It was high anxiety on display in Boston Monday as the city’s only pot shop had a line wrapped around the building.
Dorchester’s Pure Oasis was the place to go for weed — and the line showed the demand for legal cannabis during the coronavirus lockdown hasn’t fallen off.
“I didn’t understand the need for them to close because some people need (cannabis) to stay healthy. It’s medicine. I’m just glad they’re open again,” said Sebastian Patino of Dorchester. Medical marijuana was allowed during the stay-at-home advisory.
The state’s reopening plan now allows recreational marijuana stores to reopen, but with some restrictions. Stores may take online and phone orders and offer curbside pickup to customers. It’s the same rules for most retail stores.
Patino and the dozens of customers in line behind him waited for as long as two hours to be served by Pure Oasis staff as people flocked to the store for flower, edibles, vapes and other marijuana-infused products. The other Boston-area recreational pot shop, New England Treatment Access in Brookline, doesn’t reopen until Tuesday.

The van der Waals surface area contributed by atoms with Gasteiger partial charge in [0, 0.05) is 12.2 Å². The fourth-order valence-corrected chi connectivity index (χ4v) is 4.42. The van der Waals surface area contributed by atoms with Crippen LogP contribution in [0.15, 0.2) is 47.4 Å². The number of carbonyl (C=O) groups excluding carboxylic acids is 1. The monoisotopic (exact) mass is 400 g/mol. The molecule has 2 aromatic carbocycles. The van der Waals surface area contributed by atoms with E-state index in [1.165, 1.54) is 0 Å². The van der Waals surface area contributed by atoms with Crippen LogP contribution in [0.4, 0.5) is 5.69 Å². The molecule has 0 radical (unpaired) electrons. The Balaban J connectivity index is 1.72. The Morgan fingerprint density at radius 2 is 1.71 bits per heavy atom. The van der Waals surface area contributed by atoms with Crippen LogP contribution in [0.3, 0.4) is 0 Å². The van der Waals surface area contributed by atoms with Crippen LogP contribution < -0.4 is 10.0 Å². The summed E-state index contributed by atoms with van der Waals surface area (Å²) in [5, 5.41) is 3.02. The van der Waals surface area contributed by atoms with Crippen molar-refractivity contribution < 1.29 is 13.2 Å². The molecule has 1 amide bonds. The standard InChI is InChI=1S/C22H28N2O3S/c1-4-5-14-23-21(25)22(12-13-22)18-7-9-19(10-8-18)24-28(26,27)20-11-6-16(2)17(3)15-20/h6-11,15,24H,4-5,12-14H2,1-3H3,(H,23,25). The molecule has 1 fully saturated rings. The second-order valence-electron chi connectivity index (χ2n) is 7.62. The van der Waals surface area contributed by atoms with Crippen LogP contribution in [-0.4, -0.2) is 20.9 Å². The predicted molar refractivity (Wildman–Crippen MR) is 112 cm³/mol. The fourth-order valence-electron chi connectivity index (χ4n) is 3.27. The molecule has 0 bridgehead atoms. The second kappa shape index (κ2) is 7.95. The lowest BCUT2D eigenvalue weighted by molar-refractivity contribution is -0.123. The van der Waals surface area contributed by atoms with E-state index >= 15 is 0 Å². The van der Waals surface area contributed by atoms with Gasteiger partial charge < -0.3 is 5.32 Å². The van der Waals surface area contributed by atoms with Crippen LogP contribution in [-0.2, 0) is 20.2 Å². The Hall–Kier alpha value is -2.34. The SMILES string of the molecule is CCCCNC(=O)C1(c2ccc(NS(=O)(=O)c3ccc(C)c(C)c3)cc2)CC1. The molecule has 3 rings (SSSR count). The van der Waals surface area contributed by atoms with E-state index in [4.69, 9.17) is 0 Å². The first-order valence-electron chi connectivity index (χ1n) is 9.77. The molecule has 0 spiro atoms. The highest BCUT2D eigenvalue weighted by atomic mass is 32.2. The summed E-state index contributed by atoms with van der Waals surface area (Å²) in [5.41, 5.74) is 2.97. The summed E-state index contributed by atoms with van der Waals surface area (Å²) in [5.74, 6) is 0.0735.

No in-store sales will be allowed until Phase 2 of Gov. Charlie Baker’s four-phased reopening plan and the restrictions mean pot shops have to restrict customers in order to keep up with demand.
The earliest Phase 2 will begin is June 8, but the governor has repeatedly said business reopenings will depend on key health metrics the state is using to monitor the coronavirus response.
Strict online ordering requirements, however, didn’t deter people from showing up at Pure Oasis anyway on Monday.
NETA President Amanda Rositano said the restrictions mean her Brookline store will only be able to serve about 500 customers a day — 20% of the typical 2,500 customers it serves.
“It’s been tough to stay on our feet but we have gotten by and this is a good change to be able to reintroduce adult-use — albeit in a reduced way,” Rositano said, estimating NETA lost 85 to 90% of its revenue when adult-use shops closed.
Pro-pot advocate Jim Borghesani said the pot retailers are “harder hit” by coronavirus shutdowns than other businesses.
“They had the rug pulled out under them unlike any other state in the nation and that is a very difficult thing for the industry. We’re hoping that curbside service will help them stay afloat and that we’ll be back into full retail operations soon.”
Recreational marijuana supports 8,000 jobs and has raised $120 million in state and local tax revenue since the first retail pot shops open in 2018.
Baker’s controversial decision not the allow cannabis retailers to continue sales has drawn backlash — including lawsuits — from the budding industry.